Security:Security Checks In Glue
This proposal does not address Python and other languages, but they are identical to C++ for purposes of this proposal.
This proposal also does not address scriptability in general but is rather limited to "DOM" objects (which are actually exposed to web pages).
window.status = "Status";
This code needs to perform a security check to see whether the caller is allowed to change the text in the status bar. In this model, this check could be performed in the following places:
- The code mapping Window.status to nsGlobalWindow::SetStatus.
- The implementation of nsGlobalWindow::SetStatus.
The check could NOT be performed in nsIWebBrowserChrome::SetStatus, which is called by nsGlobalWindow::SetStatus to do the actual work of setting the status in this case.
In general, in this model there is a concept of "the function currently being called from JS". This function is the only function that does security checks.
Pros and cons
There are several benefits to this approach. First, it's reasonably simple to implement. Second, it eliminates action-at-a-distance issues like Bug 287446. Third, it should be possible to make this very fast.
The most obvious drawback is that you don't get a defence-in-depth setup. That is, once something gets into C++ code, there are no more security checks. This means that JS-accessible methods have to be written with a bit of care, with all codepaths out of them examined and corresponding security checks done up front.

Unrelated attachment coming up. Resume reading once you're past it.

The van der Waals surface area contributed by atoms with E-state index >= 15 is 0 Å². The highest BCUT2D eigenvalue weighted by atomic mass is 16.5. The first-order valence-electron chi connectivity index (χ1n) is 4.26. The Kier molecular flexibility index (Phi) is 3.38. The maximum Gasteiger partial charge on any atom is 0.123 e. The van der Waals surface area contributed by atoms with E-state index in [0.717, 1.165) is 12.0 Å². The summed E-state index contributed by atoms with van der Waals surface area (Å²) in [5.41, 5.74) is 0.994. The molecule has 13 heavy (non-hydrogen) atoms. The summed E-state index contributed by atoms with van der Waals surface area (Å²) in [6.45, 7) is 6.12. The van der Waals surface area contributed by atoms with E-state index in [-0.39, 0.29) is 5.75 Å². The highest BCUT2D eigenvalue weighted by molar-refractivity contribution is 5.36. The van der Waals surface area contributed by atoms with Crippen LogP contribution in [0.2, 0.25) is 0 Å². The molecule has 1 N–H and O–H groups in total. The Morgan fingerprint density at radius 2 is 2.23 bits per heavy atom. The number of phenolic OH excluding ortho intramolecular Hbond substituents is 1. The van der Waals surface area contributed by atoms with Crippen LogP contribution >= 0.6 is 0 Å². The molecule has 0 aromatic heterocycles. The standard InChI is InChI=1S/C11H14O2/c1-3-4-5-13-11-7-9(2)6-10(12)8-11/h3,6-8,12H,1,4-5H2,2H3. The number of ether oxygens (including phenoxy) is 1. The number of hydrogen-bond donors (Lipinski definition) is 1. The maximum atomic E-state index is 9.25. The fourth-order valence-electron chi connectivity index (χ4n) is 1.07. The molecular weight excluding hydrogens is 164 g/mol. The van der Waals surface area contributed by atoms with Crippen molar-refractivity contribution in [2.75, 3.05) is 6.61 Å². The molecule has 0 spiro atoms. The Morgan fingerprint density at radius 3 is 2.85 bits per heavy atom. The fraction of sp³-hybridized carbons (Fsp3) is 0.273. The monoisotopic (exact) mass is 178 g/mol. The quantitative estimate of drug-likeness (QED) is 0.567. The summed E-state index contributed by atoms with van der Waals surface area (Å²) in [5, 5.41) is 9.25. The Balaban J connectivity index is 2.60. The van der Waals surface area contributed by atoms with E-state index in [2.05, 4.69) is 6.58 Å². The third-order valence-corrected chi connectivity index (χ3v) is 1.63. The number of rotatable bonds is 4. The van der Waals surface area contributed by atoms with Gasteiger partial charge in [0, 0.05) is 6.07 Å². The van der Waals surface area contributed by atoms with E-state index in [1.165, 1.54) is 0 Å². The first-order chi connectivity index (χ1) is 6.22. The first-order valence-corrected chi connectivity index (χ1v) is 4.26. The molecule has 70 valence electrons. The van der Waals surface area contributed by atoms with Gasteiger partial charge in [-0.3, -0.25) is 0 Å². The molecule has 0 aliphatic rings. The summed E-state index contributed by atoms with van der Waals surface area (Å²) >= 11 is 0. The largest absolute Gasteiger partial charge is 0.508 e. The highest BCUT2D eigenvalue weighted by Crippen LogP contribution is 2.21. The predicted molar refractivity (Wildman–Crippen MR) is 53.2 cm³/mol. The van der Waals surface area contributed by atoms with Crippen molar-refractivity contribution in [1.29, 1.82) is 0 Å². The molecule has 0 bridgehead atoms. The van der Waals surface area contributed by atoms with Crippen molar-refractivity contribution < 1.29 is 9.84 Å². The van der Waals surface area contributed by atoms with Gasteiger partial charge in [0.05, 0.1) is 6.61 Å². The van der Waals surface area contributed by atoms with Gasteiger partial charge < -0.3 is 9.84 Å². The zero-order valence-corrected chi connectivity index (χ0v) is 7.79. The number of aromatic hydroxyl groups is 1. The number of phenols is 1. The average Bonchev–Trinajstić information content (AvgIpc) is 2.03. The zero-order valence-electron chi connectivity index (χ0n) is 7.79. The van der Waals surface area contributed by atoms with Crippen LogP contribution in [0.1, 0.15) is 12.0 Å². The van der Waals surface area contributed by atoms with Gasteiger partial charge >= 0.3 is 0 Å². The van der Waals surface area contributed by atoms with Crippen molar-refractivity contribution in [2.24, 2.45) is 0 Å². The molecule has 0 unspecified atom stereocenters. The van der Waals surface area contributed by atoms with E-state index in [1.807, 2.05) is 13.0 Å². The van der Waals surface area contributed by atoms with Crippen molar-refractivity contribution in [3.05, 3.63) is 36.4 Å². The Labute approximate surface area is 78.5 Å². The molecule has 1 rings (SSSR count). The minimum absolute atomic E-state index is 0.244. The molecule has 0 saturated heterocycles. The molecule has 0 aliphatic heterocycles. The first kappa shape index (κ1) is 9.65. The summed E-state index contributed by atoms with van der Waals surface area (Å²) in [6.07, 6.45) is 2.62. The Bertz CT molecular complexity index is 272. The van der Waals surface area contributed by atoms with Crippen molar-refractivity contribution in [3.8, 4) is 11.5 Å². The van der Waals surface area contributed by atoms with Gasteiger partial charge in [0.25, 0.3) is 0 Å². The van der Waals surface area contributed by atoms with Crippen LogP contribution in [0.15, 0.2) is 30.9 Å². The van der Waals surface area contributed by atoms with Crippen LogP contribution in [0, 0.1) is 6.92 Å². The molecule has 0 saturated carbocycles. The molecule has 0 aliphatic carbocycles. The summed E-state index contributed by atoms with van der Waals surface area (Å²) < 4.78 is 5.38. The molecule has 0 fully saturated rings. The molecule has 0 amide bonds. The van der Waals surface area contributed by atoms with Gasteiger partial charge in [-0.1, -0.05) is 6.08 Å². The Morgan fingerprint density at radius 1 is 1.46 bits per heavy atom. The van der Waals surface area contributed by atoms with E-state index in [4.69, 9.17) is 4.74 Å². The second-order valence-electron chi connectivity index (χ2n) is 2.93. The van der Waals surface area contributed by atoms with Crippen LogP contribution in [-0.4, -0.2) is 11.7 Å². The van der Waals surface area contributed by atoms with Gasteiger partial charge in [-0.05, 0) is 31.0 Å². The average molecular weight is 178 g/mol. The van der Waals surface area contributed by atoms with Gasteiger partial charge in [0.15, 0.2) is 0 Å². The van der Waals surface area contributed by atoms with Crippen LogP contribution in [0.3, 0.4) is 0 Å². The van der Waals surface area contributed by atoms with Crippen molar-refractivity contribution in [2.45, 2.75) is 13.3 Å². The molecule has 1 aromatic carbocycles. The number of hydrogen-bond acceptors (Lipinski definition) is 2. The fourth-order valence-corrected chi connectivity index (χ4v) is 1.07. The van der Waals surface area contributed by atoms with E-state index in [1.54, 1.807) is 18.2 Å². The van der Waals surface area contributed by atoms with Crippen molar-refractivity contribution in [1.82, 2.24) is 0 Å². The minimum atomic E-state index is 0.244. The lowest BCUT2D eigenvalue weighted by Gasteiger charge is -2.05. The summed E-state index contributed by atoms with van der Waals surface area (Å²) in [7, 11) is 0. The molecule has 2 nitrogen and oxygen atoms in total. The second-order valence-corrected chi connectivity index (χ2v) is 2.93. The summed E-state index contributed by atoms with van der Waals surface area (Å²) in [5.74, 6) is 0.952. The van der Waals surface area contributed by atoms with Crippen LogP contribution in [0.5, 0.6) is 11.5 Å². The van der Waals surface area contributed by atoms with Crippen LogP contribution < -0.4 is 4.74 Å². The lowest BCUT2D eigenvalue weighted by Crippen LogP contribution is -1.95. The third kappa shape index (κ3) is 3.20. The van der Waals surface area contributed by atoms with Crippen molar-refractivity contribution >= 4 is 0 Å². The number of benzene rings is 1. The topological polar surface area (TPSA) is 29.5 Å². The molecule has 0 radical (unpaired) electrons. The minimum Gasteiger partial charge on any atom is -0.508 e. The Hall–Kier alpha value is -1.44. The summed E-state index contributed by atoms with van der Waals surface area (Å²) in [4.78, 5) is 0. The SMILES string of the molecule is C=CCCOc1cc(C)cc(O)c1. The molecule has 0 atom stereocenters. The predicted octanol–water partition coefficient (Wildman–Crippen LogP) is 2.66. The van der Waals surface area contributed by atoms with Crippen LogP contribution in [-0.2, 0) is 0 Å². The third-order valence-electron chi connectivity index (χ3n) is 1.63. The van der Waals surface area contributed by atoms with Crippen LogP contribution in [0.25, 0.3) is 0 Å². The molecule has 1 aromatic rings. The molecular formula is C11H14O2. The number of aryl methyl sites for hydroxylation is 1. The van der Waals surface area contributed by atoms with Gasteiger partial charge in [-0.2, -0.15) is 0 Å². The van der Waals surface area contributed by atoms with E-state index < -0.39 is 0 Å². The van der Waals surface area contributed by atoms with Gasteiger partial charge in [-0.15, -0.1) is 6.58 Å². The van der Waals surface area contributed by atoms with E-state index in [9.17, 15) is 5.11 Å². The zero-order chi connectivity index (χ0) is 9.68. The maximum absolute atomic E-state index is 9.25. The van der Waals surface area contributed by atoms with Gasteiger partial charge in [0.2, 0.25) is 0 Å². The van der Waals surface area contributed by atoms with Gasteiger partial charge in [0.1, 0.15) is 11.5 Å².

(We can use Oink and Cqual++  with qualifiers we use to decorate the glue code, and statically check for bad code paths. /be)
The most straightforward way to do this would be the following:
- Ditch XPConnect for DOM classes. Use glue code, automatically generated as needed, instead. Do some security checks in the glue.
- Do the remaining security checks at the very beginning of the DOM methods themselves, but only if the method is the one that's currently being called by the glue (that is, method name and |this| pointer match). This doesn't handle reentry of the method from other parts of the code while it's being called... not sure what we can do about that. This could probably be done without ditching XPConnect, if we used the XPCCallContext stack or something to check what the currently-called method is.
- Examine all checks that use the subject principal in our current codebase and make sure that equivalent checks are being performed in the new model.